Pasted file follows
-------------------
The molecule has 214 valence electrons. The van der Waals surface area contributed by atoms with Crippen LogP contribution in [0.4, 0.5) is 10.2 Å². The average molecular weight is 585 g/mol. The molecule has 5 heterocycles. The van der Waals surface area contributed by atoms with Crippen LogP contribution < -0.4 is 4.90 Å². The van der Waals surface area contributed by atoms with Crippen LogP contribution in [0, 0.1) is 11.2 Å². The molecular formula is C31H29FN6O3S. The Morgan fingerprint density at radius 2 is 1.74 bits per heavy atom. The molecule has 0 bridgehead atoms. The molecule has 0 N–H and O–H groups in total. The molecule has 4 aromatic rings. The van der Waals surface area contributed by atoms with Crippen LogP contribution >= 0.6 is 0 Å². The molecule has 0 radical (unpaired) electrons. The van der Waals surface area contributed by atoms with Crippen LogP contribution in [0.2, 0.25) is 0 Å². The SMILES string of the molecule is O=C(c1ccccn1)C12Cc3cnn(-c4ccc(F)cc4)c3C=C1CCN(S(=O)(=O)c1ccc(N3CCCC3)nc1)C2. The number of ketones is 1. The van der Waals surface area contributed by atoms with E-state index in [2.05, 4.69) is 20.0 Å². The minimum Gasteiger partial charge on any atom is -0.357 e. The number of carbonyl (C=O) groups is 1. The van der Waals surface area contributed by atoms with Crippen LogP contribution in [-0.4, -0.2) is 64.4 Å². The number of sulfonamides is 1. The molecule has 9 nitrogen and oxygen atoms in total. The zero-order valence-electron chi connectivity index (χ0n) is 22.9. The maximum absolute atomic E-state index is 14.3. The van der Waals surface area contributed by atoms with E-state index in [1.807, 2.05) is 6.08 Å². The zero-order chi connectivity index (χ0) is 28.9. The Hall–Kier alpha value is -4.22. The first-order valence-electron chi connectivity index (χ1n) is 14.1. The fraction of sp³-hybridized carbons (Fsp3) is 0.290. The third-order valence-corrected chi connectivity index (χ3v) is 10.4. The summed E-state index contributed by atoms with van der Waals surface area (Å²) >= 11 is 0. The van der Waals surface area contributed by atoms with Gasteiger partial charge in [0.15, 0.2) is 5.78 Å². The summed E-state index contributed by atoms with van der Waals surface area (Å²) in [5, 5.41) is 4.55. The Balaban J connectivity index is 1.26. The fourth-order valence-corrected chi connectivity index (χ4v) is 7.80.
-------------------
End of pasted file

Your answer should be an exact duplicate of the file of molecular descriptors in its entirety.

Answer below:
The molecule has 214 valence electrons. The van der Waals surface area contributed by atoms with Crippen LogP contribution in [0.4, 0.5) is 10.2 Å². The average molecular weight is 585 g/mol. The molecule has 5 heterocycles. The van der Waals surface area contributed by atoms with Crippen LogP contribution < -0.4 is 4.90 Å². The van der Waals surface area contributed by atoms with Crippen LogP contribution in [0, 0.1) is 11.2 Å². The molecular formula is C31H29FN6O3S. The Morgan fingerprint density at radius 2 is 1.74 bits per heavy atom. The molecule has 0 bridgehead atoms. The molecule has 0 N–H and O–H groups in total. The molecule has 4 aromatic rings. The van der Waals surface area contributed by atoms with Crippen LogP contribution >= 0.6 is 0 Å². The molecule has 0 radical (unpaired) electrons. The van der Waals surface area contributed by atoms with Crippen LogP contribution in [0.2, 0.25) is 0 Å². The SMILES string of the molecule is O=C(c1ccccn1)C12Cc3cnn(-c4ccc(F)cc4)c3C=C1CCN(S(=O)(=O)c1ccc(N3CCCC3)nc1)C2. The number of ketones is 1. The van der Waals surface area contributed by atoms with E-state index in [2.05, 4.69) is 20.0 Å². The minimum Gasteiger partial charge on any atom is -0.357 e. The number of carbonyl (C=O) groups is 1. The van der Waals surface area contributed by atoms with Crippen LogP contribution in [-0.4, -0.2) is 64.4 Å². The number of sulfonamides is 1. The molecule has 9 nitrogen and oxygen atoms in total. The zero-order valence-electron chi connectivity index (χ0n) is 22.9. The maximum absolute atomic E-state index is 14.3. The van der Waals surface area contributed by atoms with E-state index in [1.807, 2.05) is 6.08 Å². The zero-order chi connectivity index (χ0) is 28.9. The Hall–Kier alpha value is -4.22. The first-order valence-electron chi connectivity index (χ1n) is 14.1. The fraction of sp³-hybridized carbons (Fsp3) is 0.290. The third-order valence-corrected chi connectivity index (χ3v) is 10.4. The summed E-state index contributed by atoms with van der Waals surface area (Å²) >= 11 is 0. The van der Waals surface area contributed by atoms with Gasteiger partial charge in [0.15, 0.2) is 5.78 Å². The summed E-state index contributed by atoms with van der Waals surface area (Å²) in [5, 5.41) is 4.55. The Balaban J connectivity index is 1.26. The fourth-order valence-corrected chi connectivity index (χ4v) is 7.80.